Eco-Conscious Hawaii Resort on 50 Acres of Banana Orchards and Tropical Gardens
It's hard to deny the mystical quality of the Hawaiian Islands’ black volcanic rock, cloud forests, and crashing waterfalls. In fact, early Hawaiians believed the forests, waves, and skies were spiritual beings that were to be treated with the utmost respect. At Hawaii Island Retreat at Ahu Pohaku Ho'omaluhia, innkeepers Jeanne Sunderland and Robert Watkins bring a similar reverence to their 50-acre patch of island paradise. Robert harvests sunrise papaya and avocados for the garden restaurant, and Jeanne incorporates kukui nuts and exotic oils into the onsite spa's holistic treatments.
Inside the breezy spa bungalows, therapists give traditional lomilomi massages to rhythmically loosen muscles and seaweed baths to stimulate the metabolism. Take a dip in the saltwater infinity pool, or spend a few relaxing minutes in the spa’s hot tub.
In keeping with its eco-friendly efforts, the retreat uses solar panels and windmills to provide electricity for its ocean-view rooms. Fresh blooms enliven the spaces. In the Crimson Poinciana room, bold red walls bring an exotic flair, and a marigold palette brightens the Golden Penthouse room, where a lanai balcony opens onto views of the ocean.
North Kohala, Hawaii: Quiet Beachside Towns and Diverse Geography
On the northernmost tip of Hawaii's Big Island, North Kohala boasts black sand beaches, dormant volcanoes, waterfalls, and cloud forests—tropical forests with an ever-present fog. A scenic drive southeast of the hotel takes visitors through Pololu Valley, where they can watch waves crash from atop strikingly green bluffs. Zipline tours and horseback rides are also offered nearby. After exploring North Kohala's landscape, nearby Keokea Beach and Mahukona Beach Park make for peaceful spots to gather seashells, head off on scuba trips, or recruit an army of hermit crabs.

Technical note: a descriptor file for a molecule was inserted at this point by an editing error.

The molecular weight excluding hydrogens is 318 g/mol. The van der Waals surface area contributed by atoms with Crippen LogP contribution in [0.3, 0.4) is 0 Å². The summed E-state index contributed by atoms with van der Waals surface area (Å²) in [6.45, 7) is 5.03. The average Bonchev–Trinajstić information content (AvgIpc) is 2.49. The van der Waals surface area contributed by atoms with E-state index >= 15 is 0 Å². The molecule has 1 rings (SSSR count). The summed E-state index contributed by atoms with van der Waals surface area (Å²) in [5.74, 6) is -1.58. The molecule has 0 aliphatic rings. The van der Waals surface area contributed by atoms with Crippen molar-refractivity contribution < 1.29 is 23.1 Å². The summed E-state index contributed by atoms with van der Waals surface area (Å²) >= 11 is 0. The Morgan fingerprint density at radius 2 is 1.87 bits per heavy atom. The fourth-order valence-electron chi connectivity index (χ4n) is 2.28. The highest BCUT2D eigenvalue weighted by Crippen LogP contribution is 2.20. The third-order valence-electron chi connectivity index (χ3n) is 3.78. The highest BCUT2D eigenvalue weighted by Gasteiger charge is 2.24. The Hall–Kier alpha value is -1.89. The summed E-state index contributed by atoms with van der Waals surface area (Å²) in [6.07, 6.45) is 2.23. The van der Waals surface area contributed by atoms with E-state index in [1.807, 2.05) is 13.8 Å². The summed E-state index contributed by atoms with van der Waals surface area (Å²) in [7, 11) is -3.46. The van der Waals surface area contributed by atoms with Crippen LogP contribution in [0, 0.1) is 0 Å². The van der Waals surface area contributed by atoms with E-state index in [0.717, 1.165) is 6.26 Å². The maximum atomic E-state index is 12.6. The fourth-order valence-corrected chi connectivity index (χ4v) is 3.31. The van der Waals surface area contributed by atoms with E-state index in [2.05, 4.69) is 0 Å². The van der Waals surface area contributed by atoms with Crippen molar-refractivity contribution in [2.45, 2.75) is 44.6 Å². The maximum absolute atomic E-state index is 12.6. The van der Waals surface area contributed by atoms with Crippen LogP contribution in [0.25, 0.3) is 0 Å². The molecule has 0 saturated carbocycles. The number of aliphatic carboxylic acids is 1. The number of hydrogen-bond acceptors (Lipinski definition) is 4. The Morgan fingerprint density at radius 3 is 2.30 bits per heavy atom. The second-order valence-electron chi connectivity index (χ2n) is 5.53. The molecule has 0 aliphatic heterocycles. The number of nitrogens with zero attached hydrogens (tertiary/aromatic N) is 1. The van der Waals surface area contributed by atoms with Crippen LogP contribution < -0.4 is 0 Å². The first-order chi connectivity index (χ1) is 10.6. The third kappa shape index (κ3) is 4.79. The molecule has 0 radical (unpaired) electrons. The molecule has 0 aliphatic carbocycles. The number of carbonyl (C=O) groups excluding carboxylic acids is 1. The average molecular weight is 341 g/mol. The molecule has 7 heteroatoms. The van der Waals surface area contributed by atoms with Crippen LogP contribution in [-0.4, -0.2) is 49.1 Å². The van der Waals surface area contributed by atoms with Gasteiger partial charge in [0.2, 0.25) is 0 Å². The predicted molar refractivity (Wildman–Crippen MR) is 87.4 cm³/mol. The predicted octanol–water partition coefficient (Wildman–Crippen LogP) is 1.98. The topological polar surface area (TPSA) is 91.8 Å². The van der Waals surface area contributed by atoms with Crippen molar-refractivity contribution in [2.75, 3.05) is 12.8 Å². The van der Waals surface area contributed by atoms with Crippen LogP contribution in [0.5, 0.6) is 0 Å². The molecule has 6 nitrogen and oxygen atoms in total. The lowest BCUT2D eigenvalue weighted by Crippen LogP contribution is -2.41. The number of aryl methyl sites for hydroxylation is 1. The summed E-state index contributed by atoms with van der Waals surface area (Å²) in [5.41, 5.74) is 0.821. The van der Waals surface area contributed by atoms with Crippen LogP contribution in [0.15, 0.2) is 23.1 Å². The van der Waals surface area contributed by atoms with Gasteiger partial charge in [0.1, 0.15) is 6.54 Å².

Although North Kohala possesses the exotic allure Hawaii is known for, its small towns are a welcome respite from crowded tourist hot spots. In the tiny town of Kapaau, you can observe 19th-century architecture and the gilded Kamehameha I statue, built in the late 1800s to honor Hawaii's first and most beloved king (who was born in Kohala). Nearby, in the former sugar town of Hawi, handmade jewelry stores, coffee shops, and art galleries have moved into the old plantation buildings.
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